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Today I learned hot water sometimes freezes faster than cold water. Although there isn't one, conclusive scientific explanation for the phenomenon, one of the theories for why this occurs is that hot water loses mass to evaporation. When something has less mass, less energy is required for it to freeze.

It is known as the Mpemba effect because a Tanzanian secondary school student Erasto Mpemba noticed the phenomenon while using boiled milk as part of a mixture to make ice cream. He then reintroduced it to the modern scientific community. However, the effect was described long ago by people like Aristotle and Descartes, among others.

atomic structure of a water (or dihydrogen monoxide)As an aside, Mpemba was mocked by his teacher for claiming hot water freezes faster than cold water because it seemed to contradict thermodynamics. Moral of the story? Don't be so fast to dismiss the observations of a non-scientist just because they don't agree with what you think you know.

In fact, that lesson probably applies to most academic disciplines and, perhaps, all of human knowledge. Skepticism of people's claims is important.

The Mpemba effect occurs when two bodies of water, identical in every way, except that one is at a higher temperature than the other, are exposed to identical subzero surroundings, and the initially hotter water freezes first. The effect appears theoretically impossible at first sight. Nevertheless, it has been observed in numerous experiments, and we will see that it is in fact possible.

Readers who are quite certain that the effect is forbidden by the laws of thermodynamics should pause for a moment to do two things. First, to try to explain, as precisely as possible, why it is impossible. And second, to decide how to respond to a non-scientist who insists that they have observed the Mpemba effect in a home experiment. Whether or not the effect is real, careful consideration of these tasks will bring up a wealth of important issues about the scientific method, that can be understood and discussed by students without any knowledge of advanced physics...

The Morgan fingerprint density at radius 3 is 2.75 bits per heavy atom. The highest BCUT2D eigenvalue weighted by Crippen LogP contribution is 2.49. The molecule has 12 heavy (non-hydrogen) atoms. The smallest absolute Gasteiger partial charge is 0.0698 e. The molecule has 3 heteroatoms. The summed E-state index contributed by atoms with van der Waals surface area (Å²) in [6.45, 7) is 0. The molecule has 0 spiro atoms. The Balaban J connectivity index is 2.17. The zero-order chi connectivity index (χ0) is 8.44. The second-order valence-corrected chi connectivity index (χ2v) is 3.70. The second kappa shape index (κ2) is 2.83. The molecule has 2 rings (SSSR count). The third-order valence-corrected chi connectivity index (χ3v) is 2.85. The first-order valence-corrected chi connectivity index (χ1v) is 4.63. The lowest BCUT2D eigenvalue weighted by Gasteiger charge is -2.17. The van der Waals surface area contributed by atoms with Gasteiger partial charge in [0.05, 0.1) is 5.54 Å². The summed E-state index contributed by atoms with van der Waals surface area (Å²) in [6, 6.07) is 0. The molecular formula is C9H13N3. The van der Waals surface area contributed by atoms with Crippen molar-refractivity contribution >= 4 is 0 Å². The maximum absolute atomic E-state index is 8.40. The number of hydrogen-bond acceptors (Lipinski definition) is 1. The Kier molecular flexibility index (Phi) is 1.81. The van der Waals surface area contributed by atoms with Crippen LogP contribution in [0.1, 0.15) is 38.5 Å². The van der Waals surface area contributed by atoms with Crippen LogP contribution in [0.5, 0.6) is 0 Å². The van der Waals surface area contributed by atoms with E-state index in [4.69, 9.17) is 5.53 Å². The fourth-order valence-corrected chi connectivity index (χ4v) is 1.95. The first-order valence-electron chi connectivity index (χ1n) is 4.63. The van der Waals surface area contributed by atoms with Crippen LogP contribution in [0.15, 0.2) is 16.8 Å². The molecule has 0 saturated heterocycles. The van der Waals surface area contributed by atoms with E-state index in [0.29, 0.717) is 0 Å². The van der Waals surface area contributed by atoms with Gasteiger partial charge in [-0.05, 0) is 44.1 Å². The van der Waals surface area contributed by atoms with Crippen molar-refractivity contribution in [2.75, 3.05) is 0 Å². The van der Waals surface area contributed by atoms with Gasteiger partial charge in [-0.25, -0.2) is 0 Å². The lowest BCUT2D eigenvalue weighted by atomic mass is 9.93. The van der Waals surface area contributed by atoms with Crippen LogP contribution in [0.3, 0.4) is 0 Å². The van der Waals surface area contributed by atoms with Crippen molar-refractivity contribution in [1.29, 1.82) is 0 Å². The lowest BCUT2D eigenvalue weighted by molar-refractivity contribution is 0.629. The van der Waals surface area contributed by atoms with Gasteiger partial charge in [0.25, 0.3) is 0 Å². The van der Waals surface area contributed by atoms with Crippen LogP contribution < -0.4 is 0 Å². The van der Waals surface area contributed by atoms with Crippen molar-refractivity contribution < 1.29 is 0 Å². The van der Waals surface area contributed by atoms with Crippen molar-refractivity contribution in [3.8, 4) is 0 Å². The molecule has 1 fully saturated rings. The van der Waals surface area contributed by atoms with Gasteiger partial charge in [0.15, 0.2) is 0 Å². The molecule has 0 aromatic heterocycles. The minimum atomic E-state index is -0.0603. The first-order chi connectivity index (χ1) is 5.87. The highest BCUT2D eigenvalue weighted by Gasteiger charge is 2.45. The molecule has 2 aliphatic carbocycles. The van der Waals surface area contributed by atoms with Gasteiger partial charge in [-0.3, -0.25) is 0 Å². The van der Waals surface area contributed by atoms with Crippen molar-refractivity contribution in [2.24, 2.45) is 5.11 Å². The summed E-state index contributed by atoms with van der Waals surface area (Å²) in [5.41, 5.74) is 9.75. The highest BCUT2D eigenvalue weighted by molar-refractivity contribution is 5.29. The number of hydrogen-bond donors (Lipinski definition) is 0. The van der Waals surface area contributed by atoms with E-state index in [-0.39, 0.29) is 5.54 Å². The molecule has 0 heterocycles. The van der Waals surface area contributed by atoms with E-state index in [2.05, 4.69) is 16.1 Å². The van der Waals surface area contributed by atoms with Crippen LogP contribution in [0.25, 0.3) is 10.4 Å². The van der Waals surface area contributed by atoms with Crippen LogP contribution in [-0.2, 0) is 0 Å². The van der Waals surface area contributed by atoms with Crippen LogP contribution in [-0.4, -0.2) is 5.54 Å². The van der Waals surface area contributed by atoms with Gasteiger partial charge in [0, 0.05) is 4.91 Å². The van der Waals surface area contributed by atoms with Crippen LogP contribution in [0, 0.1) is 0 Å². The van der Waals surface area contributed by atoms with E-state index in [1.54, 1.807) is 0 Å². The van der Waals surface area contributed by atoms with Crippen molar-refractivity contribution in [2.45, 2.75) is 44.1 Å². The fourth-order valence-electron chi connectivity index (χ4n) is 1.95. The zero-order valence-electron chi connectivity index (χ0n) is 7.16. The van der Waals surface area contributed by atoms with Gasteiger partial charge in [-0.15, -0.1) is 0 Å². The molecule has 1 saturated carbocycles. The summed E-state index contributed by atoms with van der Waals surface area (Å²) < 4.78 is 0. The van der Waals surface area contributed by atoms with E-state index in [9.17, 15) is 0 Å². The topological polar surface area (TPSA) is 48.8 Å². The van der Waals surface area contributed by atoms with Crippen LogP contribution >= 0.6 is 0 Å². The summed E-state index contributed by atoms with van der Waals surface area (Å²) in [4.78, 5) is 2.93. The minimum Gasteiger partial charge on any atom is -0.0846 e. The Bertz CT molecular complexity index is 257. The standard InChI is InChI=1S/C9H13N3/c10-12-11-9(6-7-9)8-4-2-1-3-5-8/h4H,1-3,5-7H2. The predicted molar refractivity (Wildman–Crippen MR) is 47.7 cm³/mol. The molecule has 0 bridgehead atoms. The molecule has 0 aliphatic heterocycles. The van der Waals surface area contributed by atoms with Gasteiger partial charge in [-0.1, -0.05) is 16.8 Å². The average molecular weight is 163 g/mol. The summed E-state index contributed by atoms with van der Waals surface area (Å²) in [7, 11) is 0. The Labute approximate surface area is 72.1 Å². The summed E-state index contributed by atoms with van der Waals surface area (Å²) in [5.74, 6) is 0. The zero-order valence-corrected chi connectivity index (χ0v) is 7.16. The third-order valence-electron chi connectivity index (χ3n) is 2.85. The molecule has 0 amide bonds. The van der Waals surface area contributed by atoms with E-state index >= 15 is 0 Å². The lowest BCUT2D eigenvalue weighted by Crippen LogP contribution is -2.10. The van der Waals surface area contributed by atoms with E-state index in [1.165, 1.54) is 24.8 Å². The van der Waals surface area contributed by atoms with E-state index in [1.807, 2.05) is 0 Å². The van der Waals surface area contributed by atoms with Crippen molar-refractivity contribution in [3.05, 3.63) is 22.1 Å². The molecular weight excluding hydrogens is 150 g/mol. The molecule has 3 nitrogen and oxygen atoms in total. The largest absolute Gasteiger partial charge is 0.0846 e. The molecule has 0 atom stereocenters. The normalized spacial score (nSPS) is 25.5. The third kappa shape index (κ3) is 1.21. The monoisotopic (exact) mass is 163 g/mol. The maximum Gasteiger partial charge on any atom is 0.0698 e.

To see how the effect might occur, it is useful to carefully think about why the effect appears impossible. The careful reader may already have come up with a proof of impossibility that goes something like this:

Suppose that the initial temperatures for the hot and cold water are 70°C and 30°C. Then the 70°C must first cool to 30°C, after which it must do everything the 30°C water must do. Since the 70°C water has to do everything the 30°C water must do, plus a little more, it must take longer to freeze.

A good way of systematically analyzing the Mpemba effect is to think about why this proof is wrong.

The problem with this proof is that it implicitly assumes that the water is completely characterized by a single parameter - the temperature. We need to think of a parameter that might change during the course of the experiment; then, the 70°C water cooled to 30°C will not be the same as the water initially at 30°C.

One possible parameter is the mass of the water. Both bodies of water initially have the same mass. But if the initially hotter water loses mass to evaporation, then the 70°C water cooled to 30°C will, having less mass, be easier to freeze (i.e. less energy will need to be removed to cool and freeze it). This is one of the strongest theoretical explanations for the Mpemba effect. Kell numerically integrated the heat loss equations, assuming that the cooling was by evaporation alone, and that the mass lost to evaporation never recondensed - he found that with these assumptions, there were initial temperatures where the hot water would freeze faster than the cold water. But this does not prove that evaporative cooling is the only factor behind the Mpemba effect. A number of experimenters have claimed that the amount of mass they lost to evaporation was insufficient to explain their results. And Wojciechowski et. al. observed the Mpemba efect in a closed container, which further suggests that evaporative cooling is not the sole cause of the effect.

Hot water can freeze faster than cold?!?

What did you learn recently?


Original posting by Braincrave Second Life staff on Jun 14, 2011 at http://www.braincrave.com/viewblog.php?id=577

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